Here is a link to Oren Cass’s (’05) latest piece: The New York Times

Here is one of his main points:

… “material living standards,” measured in dollars of consumption (or inches of flat-screen TV), are not the same thing as “quality of life.” They say little about relationships, dignity, agency, or life satisfaction.

I find myself agreeing with this and some of his other points, like this:

By Senator Toomey’s and Dr. Strain’s standards, the past few months were the greatest in human history to be alive. The pandemic has allowed more time than ever to enjoy air-conditioning and color televisions, computers and phones. One can joy ride for hours streaming podcasts.

However, he veers into partisanship when talking about solutions:

the left-of-center tends to dismiss their frustration as backward or racist. Candidate Barack Obama lamented people who “get bitter, they cling to guns or religion or antipathy toward people who aren’t like them.” Hillary Clinton placed such people in her “basket of deplorables.”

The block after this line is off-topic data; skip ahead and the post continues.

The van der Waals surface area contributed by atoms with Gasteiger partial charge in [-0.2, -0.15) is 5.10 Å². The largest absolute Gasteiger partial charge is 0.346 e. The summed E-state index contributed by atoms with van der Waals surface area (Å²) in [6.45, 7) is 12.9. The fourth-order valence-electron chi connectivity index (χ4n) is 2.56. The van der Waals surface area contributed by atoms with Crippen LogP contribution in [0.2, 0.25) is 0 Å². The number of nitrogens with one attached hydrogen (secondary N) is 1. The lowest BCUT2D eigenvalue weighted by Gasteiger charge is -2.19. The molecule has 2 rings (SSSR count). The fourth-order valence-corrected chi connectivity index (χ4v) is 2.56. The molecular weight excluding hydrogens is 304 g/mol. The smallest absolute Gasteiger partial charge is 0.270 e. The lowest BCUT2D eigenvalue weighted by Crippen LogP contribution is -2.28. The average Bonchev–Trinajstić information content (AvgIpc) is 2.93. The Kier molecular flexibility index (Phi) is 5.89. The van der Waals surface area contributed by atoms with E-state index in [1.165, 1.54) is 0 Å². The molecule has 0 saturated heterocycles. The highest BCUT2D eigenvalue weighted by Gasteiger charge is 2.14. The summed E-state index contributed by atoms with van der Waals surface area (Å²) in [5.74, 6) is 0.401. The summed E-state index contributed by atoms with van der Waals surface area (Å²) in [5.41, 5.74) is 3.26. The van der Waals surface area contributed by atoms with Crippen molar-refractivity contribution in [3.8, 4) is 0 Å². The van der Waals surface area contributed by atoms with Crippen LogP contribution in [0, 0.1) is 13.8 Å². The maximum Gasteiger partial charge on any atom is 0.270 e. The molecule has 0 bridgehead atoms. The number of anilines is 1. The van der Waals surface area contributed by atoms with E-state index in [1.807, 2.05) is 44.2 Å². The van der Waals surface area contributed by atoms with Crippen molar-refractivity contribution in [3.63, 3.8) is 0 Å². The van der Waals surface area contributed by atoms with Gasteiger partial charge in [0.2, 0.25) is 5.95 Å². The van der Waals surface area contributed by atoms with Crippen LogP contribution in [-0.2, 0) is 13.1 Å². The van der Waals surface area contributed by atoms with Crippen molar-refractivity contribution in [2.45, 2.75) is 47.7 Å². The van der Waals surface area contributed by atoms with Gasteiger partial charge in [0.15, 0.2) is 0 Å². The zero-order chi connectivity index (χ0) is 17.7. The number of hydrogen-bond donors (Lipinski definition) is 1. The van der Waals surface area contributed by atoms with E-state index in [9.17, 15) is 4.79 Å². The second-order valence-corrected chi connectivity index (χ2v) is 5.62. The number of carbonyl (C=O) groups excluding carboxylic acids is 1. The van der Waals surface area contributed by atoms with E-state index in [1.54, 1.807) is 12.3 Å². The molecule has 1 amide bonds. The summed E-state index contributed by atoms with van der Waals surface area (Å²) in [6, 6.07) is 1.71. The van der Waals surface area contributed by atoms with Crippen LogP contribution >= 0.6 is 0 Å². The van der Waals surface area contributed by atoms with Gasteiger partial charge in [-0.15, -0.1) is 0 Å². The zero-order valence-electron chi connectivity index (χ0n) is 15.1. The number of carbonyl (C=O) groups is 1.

and while some of his concepts appeal to me, he does not offer any specific ideas:

America could slow, or partially reverse, elements of globalization that have most disrupted working-class lives, if that were our priority. We could reorient our education system toward serving the majority of young people who still don’t earn even a community-college degree. We could reform our system of organized labor to provide workers a genuine seat at the table and an institution in the community. We could emphasize geography when we talk about diversity, aiming to distribute talent and investment more widely.

Of course, in DDF’s classic theoretical cocktail party, I could ask Oren some questions and maybe come to understand what he means by slowing or partially reversing “elements of globalization.”

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